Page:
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Women gather in support of Missouri's abortion ban. (Photo: Facebook)

Judge rules against Missouri on 20-week abortion ban

A federal judge has refused to allow Missouri’s ban on abortions after 20 weeks of pregnancy to stand as the state awaits further court action, several news outlets reported.

U.S. District Court Judge Howard Sachs wrote in his opinion this week that the state was asking a federal district court judge to overturn 40 years of U.S. Supreme Court precedent. The court has recognized “a right under the Constitution for women to make the ultimate decision regarding abortion of non-viable fetuses,” he wrote.

He previously had said the state had not presented any evidence that a fetus could survive outside of a womb at 20 weeks of pregnancy. “While the state defendants may hope for a change in law, an ‘obedient judge’ has an obligation to give weight to the current recognized legal right, rather than a legally rejected right (prior to viability),” Sachs wrote in his order.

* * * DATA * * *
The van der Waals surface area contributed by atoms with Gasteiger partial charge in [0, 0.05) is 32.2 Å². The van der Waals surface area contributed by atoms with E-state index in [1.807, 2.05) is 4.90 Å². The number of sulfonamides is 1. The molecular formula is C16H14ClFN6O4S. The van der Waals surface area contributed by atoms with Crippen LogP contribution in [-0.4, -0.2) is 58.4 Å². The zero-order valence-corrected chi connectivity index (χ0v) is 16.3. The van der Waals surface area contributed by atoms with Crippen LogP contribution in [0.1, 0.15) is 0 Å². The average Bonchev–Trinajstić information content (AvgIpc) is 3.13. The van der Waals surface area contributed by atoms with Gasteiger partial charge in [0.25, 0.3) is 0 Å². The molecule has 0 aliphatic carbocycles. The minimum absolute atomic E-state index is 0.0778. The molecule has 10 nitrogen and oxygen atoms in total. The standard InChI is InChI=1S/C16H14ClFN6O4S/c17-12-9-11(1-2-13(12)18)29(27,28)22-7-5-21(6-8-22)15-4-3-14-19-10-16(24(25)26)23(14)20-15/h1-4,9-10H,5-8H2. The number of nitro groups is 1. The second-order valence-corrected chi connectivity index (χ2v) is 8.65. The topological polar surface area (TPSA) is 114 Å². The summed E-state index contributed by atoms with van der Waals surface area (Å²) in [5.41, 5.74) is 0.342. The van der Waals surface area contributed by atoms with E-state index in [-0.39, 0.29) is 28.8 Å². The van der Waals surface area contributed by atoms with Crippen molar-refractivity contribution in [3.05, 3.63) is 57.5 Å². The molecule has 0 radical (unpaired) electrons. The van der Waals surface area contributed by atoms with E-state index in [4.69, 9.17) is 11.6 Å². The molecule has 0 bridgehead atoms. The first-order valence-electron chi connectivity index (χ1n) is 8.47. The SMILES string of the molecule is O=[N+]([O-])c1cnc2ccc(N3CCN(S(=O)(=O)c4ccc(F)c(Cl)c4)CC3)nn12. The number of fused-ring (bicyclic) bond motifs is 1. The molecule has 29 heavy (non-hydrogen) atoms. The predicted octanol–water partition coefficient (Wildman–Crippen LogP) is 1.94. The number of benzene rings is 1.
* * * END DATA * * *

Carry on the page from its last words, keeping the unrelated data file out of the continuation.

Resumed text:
The law bans abortions after eight weeks of pregnancy. It also triggers bans at 14, 18 and 20 weeks if the initial eight-week ban us found unconstitutional. Sachs issued a preliminary injunction Aug. 27 against the bans based on gestational age after a hearing at the U.S. District Court of the Western District of Missouri in Kansas City. The state immediately appealed Sachs’ decision to the Eighth Circuit Court of Appeals. The appellate court has set deadlines for legal briefs to be filed through October, but it isn’t clear when it will hear the case.

The state had asked Sachs to reinstate just the 20-week abortion ban during the appeal, reiterating it didn’t believe an abortion provider had standing to challenge a law that affects its patients. In a brief to the court, the state argued that 98.4 percent of women who receive an abortion in Missouri do so before 20 weeks of pregnancy and that 22 states already had 20-week bans in place. Women in those states chose to comply with the law rather than challenge it in court. Women in Missouri could choose to do the same, the state argued

The attorney general’s office declined to comment.

–Alan Goforth | Metro Voice